What’s in a Name? 11 Indian Curry Names Explained

Have you ever sat down to order and wondered what the exotic Indian curry names actually mean? Nope, those spicy Indian dishes weren't named by accident. Each one actually means something! In fact, some names (with a little loose translation) can give you a real clue about what an Indian dish will taste like. Today I'm going to go through some names of popular curries and give you a real insight into where the name of the dish comes from and what it is all about.

Are All Curries Indian?

Before discussing names, I need to get something out of the way right now.

Not all curries are Indian. India lies slap bang on the way from the East to the West, and as a result, there has been a lot of cultural blending that has taken place over centuries.

As a result, you'll see a lot of different Indian curry names with various influences, from regions such as Persia, Arabia, India, Pakistan, Sri Lanka, Afghanistan, Portugal, and yes… Even the UK!

The history and background of Indian curry names are super diverse and actually loaded with a rich history (as well as tasty flavour).

Indian Curry Names | Origins, Background and History

Let's dig into some Indian curry (names) and see what they are all about. See if you can find your favourite on my list. You never know you might learn something: -


Ever wondered what Dopiaza is all about? It is one of those Indian curry names that should give you a real idea about the flavours involved.

Here's the thing.

Dopiaza is a curry dish that originates from the general area of what is now Iran and Afghanistan. The literal translation of 'dopiaza' is "two onions". And, as the name would suggest, this is exactly how it is made.

It is chunks of meat served in a rich onion gravy, to which fried onions are added.

If you want to know more about Dopiaza, check out my article here.


Fiery and just a little bit delicious jalfrezi is another one of those Indian curry names that relate directly to how the dish is cooked. Jalfrezi is a spicy dish of Bengali origin. There is a little bit of controversy surrounding its name.

Some sources say that the name 'jalfrezi' comes from an amalgamation of the Bengali words jhal and porhezi… which loosely translates as' spicy diet food'. However, other sources, which I'm more inclined to believe, state that 'jalfrezi' better translates as 'hot fry'… This makes more sense as it is an Indian recipe more akin to stir fry than a curry.

It features chunks of tender meat, fried quickly with things such as fresh chilli, garlic and ginger paste, and some crunchy onions and freshly chopped pepper.

You can read more about jalfrezi here.


Ah, this is one of my favourites (both in taste and where this Indian curry gets its name from).

There is a mistaken belief that the 'aloo' part of 'vindaloo' is because it normally contains a few chunks of potato.

Sorry to disappoint you folks, but that's not the case.

Vindaloo, or the basic recipe, was brought to the west Indian coast with Portuguese colonial sailors, where it was adapted to the Indian palette.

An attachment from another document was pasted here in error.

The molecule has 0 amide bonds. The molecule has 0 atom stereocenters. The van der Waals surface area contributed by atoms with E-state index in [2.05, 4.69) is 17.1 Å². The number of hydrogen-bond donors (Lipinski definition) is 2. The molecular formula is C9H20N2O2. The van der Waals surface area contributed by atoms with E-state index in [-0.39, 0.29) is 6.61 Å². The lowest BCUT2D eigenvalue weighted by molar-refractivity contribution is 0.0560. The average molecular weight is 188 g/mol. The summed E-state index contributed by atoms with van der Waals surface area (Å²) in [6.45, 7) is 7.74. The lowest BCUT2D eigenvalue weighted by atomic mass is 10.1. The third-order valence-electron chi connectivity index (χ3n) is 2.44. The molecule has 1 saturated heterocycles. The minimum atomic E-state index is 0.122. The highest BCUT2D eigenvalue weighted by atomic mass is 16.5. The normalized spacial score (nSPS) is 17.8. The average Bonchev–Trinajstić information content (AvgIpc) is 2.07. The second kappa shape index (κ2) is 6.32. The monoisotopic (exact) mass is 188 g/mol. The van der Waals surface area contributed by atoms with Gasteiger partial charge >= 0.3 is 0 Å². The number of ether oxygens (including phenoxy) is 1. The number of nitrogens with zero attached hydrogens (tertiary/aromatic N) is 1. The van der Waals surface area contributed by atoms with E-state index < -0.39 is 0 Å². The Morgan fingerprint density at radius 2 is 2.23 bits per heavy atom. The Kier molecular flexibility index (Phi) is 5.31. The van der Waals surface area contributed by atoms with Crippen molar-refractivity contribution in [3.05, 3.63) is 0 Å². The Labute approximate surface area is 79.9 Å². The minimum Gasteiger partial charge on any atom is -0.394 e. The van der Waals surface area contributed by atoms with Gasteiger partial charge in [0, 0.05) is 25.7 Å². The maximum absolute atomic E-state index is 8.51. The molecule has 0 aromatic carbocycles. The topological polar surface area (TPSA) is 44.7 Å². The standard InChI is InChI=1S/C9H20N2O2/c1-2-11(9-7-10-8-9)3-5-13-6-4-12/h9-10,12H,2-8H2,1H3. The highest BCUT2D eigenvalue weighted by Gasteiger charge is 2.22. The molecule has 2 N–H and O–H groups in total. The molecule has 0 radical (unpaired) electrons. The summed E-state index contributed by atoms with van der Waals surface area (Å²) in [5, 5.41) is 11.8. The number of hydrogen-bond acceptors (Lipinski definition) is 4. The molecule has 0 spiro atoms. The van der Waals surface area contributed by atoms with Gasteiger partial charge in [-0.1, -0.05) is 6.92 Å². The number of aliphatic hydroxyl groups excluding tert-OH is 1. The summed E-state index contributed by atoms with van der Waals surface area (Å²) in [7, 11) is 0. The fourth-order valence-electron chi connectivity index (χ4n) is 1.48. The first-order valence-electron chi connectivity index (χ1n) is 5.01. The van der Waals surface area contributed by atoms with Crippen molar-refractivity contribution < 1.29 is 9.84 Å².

It should be noted that the traditional vindaloo you can eat in Goa is nothing like the fiery hot variety you'll see in authentic UK curry restaurants.

The name of the Indian curry, "vindaloo", actually comes from the Portuguese for 'wine and garlic'… Or, to say it in Portuguese, "vinho d'alhos" is a real nod to India's colonial past.

How hot is a vindaloo? Very. Here's my dedicated guide…

Rogan Josh

Rogan josh is a thick and flavorful curry full of oil. There are a few theories about where this Indian curry name comes from.

The most popular theory comes from Persian roots. Roughan means 'oily', and josh means 'stew' or perhaps 'simmer'. There is an alternative, though, that also has an Asian background and is equally believable.

In Urdu, roghan means 'to brown', and 'gost' means 'meat'. Browned meat? Yep, it sounds about right to me. You'll often see Indian curry names with slightly different spellings, and this is a prime example. Both rogan josh and Rogan gosht are exactly the same things


Rich, creamy and often a little bit sweet, korma is a curry for those who prefer milder dishes. This is another curry recipe whose name can be attributed to Urdu. The word qorma in Urdu means to stew or braise, which is probably how the dish was cooked in the Indian subcontinent.

This is a little bit of an ancient one. If you are looking for a curry fit for a king, this is it. It was traditionally prepared in the palace kitchens of the Mughals.

Korma contains lots of butter, cream and is really rich.


While you might associate Balti with the famous area of Birmingham, known as the 'Balti triangle', it is, in fact, another that has Portuguese origins.

If you've been served a balti, you won't fail to notice that it comes in a sort of small wok… Often referred to as a balti dish. And this is a nod to how it was cooked (with some suggesting that the curry should be cooked in the dish it is served in!).


There is more to it than that.